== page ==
Macon-Bibb Animal Shelter at maximum capacity after 4th of July holiday
LIZELLA, Georgia (41NBC/WMGT) – Just one week after 4th of July, the Macon-Bibb County Animal Shelter is at maximum capacity and expecting more coming in according to officials running the shelter.
Since last Tuesday, dozens of animals have come into the shelter–-many of them dogs startled by loud fireworks during the holiday.
“We’ve probably got in 30 animals since the 4th of July and it’s still counting,” said Interim Shelter Manager Tracey Belew.
The paperwork just keeps piling up along with dozens of dogs, lost and missing, now inside the shelter.
“Animals are terrified of fireworks, they get out of their yards and once again we end up getting them,” she explained.
They’re taking up space Belew says they don’t have.
“If 10 animals come in today, well then they’re off their ‘stray hold’ in seven days. So, I know seven days from now, if they pass their behavior analysis 10 dogs are going to need to move over to adoptions. If I don’t have ten cages, I have to make room,” she continued.
Room for animals like Vernon Middleton’s dog, Hillary. “She has been missing since the 4th of July,” Middleton told 41NBC.
After days of searching and a visit to the shelter, he says she still hasn’t turned up. His family is now desperate to find her.
“She’s just a part of our family and we want her back. If anyone should find her, we ask that you bring her here,” he pleaded.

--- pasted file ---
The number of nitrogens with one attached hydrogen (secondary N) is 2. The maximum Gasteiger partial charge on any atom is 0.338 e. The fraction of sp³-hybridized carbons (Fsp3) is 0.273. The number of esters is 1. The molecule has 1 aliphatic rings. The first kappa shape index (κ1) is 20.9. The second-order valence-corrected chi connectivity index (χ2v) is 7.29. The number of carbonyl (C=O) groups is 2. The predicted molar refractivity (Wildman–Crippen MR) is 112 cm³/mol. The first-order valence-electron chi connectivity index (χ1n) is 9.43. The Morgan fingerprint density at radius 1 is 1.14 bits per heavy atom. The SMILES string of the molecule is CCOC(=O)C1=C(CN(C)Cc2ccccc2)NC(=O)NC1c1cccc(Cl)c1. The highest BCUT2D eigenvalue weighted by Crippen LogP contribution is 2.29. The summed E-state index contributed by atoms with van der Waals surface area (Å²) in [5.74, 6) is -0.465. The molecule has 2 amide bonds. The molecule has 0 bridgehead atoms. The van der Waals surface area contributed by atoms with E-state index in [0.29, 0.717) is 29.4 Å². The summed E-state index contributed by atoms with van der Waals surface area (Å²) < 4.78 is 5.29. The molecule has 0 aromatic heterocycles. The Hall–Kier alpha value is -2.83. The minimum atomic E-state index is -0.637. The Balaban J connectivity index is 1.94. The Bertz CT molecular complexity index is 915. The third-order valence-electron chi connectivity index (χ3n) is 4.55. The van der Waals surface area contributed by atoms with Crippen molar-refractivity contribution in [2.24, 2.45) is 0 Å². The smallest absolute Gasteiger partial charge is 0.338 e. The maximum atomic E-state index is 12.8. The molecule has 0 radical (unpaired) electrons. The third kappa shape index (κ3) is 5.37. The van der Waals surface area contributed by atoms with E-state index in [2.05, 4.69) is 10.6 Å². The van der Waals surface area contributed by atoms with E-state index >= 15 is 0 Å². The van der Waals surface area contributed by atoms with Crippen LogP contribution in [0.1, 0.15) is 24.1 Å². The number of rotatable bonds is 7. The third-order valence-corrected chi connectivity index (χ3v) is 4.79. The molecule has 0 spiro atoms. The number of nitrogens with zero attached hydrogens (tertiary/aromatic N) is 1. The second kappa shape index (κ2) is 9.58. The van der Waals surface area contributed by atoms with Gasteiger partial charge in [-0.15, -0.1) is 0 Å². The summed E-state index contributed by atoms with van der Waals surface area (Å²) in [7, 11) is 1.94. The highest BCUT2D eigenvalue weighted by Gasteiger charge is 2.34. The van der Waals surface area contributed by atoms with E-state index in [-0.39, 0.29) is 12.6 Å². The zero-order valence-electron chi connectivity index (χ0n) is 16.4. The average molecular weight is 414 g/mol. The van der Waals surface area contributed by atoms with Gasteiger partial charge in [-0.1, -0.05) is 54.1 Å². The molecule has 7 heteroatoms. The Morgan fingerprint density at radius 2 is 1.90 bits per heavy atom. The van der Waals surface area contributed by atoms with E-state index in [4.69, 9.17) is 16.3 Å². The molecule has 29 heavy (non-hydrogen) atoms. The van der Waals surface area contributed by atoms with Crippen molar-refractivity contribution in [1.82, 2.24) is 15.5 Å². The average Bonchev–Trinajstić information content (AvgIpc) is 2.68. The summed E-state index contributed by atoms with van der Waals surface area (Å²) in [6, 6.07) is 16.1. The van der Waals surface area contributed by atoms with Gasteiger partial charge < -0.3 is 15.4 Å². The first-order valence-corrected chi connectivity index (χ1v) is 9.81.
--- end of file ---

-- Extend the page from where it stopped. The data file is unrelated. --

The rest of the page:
Belew says picking up strays can be dangerous from her own personal experience, so she suggests leaving it to the professionals.
“It got aggressive. It would not let me in my vehicle, so we always advise to let animal enforcement do their jobs and let them handle the strays,” she added.
As days go by, the list of dogs scheduled to be euthanized will be the next stack up papers to pile up. That’s unless owners and residents step up.
Middleton says his dog, Hillary, is about 7 years-old. She’s a black lab born without a tail. She was last seen wearing a bright orange collar. If you see her, you can contact Animal Enforcement at 478-621-6291
Belew says she’s hoping that owners will claim their pets soon. Some have been in the shelter for several months. If not, she’s hoping rescue groups will help step in to assist with the influx of dogs.